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Aseptic Hospital Furniture

front cover of the 1913 catalogue of medical supplies by Thomas Wallis & Co., LondonCatalogue of Thomas Wallis & Co Ltd, Holborn London, 1913. King's College Archives, KH/CAT2/1page 14 of Wallis' catalogue 1913, aseptic furnitureAseptic furniture promoted inside Wallis' 1913 Catalogue. King's College Archives, KH/CAT2/1Non-aseptic furniture promoted inside Wallis' 1913 Catalogue. King's College Archives, KH/CAT2/1Non-aseptic furniture promoted inside Wallis' 1913 Catalogue. King's College Archives, KH/CAT2/1The increasing acceptance of asepsis from the 1880s not only changed surgical practice, but it also changed the commercial supply of surgical technologies.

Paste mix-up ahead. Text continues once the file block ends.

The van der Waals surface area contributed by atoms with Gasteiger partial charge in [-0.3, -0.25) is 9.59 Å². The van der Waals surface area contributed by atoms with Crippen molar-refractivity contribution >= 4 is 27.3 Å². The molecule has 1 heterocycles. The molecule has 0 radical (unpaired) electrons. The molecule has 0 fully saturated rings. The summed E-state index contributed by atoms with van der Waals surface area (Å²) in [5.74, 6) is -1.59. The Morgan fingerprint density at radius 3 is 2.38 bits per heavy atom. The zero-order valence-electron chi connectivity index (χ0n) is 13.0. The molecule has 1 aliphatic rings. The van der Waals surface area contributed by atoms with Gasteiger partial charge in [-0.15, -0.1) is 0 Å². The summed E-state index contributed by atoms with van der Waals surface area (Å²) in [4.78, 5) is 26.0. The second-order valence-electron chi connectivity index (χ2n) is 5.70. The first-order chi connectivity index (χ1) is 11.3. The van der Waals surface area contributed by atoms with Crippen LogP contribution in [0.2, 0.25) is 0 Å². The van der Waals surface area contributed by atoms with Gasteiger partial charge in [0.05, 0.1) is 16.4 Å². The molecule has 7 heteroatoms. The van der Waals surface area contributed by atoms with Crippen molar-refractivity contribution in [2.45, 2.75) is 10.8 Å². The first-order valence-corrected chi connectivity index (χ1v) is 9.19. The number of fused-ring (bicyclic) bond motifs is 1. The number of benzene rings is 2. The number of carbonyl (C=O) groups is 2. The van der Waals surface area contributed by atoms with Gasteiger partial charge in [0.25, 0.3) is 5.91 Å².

Asepsis made surgeons more aware of the fact that 'germs' could linger in ebony, ivory, velvet and other porous materials from which surgical instruments and their cases had long been made.

Accordingly, surgical instruments, their accompanying cases, as well as hospital furniture, became wholly made from sterilisable surgical steel, making the destruction of any bacteria on these technologies possible by sterilisation.

Companies latched onto asepsis and began to market their surgical technologies as ‘aseptic’. Some companies used ‘aseptic’ as a brand name.

Yet at the same time, surgeons who remained unconvinced of the virtues of aseptic practice were still able to purchase technologies made from wood and/ivory and the two types of design were promoted alongside each other in specialist medical mail order catalogues well into the twentieth century.

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